Dutch security services must screen new local politicians: Professor
Local factions of political parties make almost no effort to screen new candidates before letting them run in municipal elections, according to criminology professor Emile Kolthoff. He therefore calls for security service AIVD or a a special police service to take over this duty and properly screen candidate municipal councilors before they are sworn into the council, Trouw reports.
Kolthoff, professor at the Avans University of Applied Sciences in 's-Hertogenbosch, and the national center for crime prevention and security CCV together set up a special expert team to help municipalities prevent the undermining of local politics. In the run-up to the municipal elections next month, he noticed in his research that local level political parties almost never carefully screen their candidates for criminal contacts, even if the national faction of the party urge them to do so.
"In the country we notice that there is 0.0 screening. And this in a period when the number of attempts to influence politics will increase", the professor said to Trouw. "Certainly in Noord-Brabant, Limburg and Zeeland, where the police are increasing the pressure on organized crime, criminals are actively seeking opportunities to influence that struggle."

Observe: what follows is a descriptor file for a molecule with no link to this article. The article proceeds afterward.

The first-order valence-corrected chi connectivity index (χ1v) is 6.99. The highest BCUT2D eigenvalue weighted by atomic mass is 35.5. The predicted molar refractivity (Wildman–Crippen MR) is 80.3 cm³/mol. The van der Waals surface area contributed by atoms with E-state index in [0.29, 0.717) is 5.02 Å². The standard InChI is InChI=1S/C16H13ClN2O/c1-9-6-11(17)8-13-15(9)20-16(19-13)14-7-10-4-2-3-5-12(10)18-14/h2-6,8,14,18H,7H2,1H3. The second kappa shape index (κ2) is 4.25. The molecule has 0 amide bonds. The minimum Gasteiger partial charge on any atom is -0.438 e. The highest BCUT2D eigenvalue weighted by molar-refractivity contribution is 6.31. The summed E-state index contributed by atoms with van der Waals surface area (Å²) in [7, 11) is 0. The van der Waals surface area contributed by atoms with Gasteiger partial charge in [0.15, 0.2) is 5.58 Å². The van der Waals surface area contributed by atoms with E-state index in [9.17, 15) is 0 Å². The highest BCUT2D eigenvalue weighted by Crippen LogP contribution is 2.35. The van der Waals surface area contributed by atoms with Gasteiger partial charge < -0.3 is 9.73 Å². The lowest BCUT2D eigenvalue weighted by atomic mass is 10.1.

According to Kolthoff, criminal organizations often put forward candidates that don't have bad behavior on their record, but are under the criminal organization's influence. These councilors won't necessarily try to influence the council, but from their seat can identify which councilors work on which files and whether they are vulnerable to blackmail or threats. Once such a person is democratically elected, the mayor, King's Commissioner and even the Minister of Home Affairs can do nothing about it, Kolthoff said. It is up to the political parties themselves to make sure such undesirable members don't get in.
The Netherlands needs new measures and legislation to prevent political undermining, because this will only happen more and more, Kolthoff said. He suggests independent and in-depth screening by the AIVD or the police's Security, Integrity, Complaints department. Kolthoff also calls for a provision to be added to the Municipalities Act, so that city councilors who are convicted of a criminal offense during their term can immediately be removed from office.
A recent study by the Ministry of Justice and Security revealed that a quarter of Dutch mayors have been threatened by criminals at least once.